(Some characteristics of sound waves are: 1. it is a mechanical wave because it is a disturbance that is carried through a medium via the mechanism of particle-to-particle interaction; 2. it is produced by an oscillating object; 3. it cannot travel through a vacuum; and 4. it is capable of existing with a variety of frequencies.)
  • How is sound created and detected?
    (Sound is created by vibrating objects and propagated through a medium from one location to another. It is detected by our ear drums.)

After students complete their research, have them participate in the demonstration described below. Students can take turns moving the slinky and the jump rope to demonstrate longitudinal and transverse waves. This lesson was adapted from an online lesson (Schmidt-Jones, Catherine. "Transverse and Longitudinal Waves." Connexions. October  1, 2011. http://cnx.org/content/m12378/1.9/).


  1. Load the slinky onto the broomstick and stretch it out a bit. Ask two students to hold the broomstick horizontally at waist level, as steadily as possible, or secure the ends of the broomstick on desks or chairs.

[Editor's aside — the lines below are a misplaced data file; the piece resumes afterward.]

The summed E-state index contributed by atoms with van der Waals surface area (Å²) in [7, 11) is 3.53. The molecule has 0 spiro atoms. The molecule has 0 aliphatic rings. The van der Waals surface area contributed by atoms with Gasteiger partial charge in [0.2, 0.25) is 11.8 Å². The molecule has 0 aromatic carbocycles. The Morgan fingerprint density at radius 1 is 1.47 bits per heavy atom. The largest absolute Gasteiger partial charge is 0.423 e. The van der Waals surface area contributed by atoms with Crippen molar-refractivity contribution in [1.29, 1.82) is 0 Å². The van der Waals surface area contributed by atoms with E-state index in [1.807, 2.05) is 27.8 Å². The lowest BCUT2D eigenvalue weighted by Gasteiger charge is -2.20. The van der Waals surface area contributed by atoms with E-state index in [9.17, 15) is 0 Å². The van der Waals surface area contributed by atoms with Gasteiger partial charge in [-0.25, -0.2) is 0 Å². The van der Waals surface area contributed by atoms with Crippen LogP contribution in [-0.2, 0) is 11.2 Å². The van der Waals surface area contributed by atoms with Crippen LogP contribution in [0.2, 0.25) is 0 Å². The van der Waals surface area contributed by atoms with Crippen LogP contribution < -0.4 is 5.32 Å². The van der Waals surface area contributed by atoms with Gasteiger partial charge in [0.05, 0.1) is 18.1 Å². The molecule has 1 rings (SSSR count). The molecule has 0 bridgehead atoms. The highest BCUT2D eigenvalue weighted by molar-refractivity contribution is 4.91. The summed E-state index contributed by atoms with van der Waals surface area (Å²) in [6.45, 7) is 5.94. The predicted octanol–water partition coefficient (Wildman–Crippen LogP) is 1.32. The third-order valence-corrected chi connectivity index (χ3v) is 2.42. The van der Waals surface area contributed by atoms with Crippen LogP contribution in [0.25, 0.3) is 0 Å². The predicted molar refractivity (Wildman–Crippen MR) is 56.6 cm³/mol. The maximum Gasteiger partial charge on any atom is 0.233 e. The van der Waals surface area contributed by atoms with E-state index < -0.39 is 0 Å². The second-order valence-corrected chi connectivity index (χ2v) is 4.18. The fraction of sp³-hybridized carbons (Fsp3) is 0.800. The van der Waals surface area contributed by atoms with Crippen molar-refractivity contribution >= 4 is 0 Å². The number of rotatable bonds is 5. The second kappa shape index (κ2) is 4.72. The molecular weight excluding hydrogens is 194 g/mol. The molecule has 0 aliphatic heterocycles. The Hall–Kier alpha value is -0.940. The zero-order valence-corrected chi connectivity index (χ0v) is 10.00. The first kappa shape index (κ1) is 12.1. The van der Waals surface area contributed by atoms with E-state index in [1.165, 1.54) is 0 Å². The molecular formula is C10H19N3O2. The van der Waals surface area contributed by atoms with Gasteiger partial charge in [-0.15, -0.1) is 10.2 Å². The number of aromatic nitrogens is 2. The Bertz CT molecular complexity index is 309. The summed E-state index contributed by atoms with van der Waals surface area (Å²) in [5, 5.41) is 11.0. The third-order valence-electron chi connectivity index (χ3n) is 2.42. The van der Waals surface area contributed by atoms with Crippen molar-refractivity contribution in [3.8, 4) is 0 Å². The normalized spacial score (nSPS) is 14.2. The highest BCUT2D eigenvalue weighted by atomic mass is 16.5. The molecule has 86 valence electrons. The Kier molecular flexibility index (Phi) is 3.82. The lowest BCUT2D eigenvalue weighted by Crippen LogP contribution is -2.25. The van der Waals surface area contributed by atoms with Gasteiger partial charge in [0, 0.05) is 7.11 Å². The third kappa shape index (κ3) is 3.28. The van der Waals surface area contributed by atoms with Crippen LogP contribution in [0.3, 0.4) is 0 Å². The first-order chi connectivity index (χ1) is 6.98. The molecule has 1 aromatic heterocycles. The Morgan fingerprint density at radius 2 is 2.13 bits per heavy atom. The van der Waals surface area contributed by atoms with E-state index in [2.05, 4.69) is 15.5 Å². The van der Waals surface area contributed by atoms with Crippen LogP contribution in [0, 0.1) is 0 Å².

2. Holding one end of the slinky still, one student should jerk the other end of the slinky forward and back along the broomstick as quickly as possible. Ask students: “What kind of wave is being created?” (This is a longitudinal wave, illustrated by the fact that it is traveling down the slinky to the other end.)
  3. Now ask a student to hold one end of the jump rope very still at waist height. Another student should stretch the jump rope out taut, horizontally.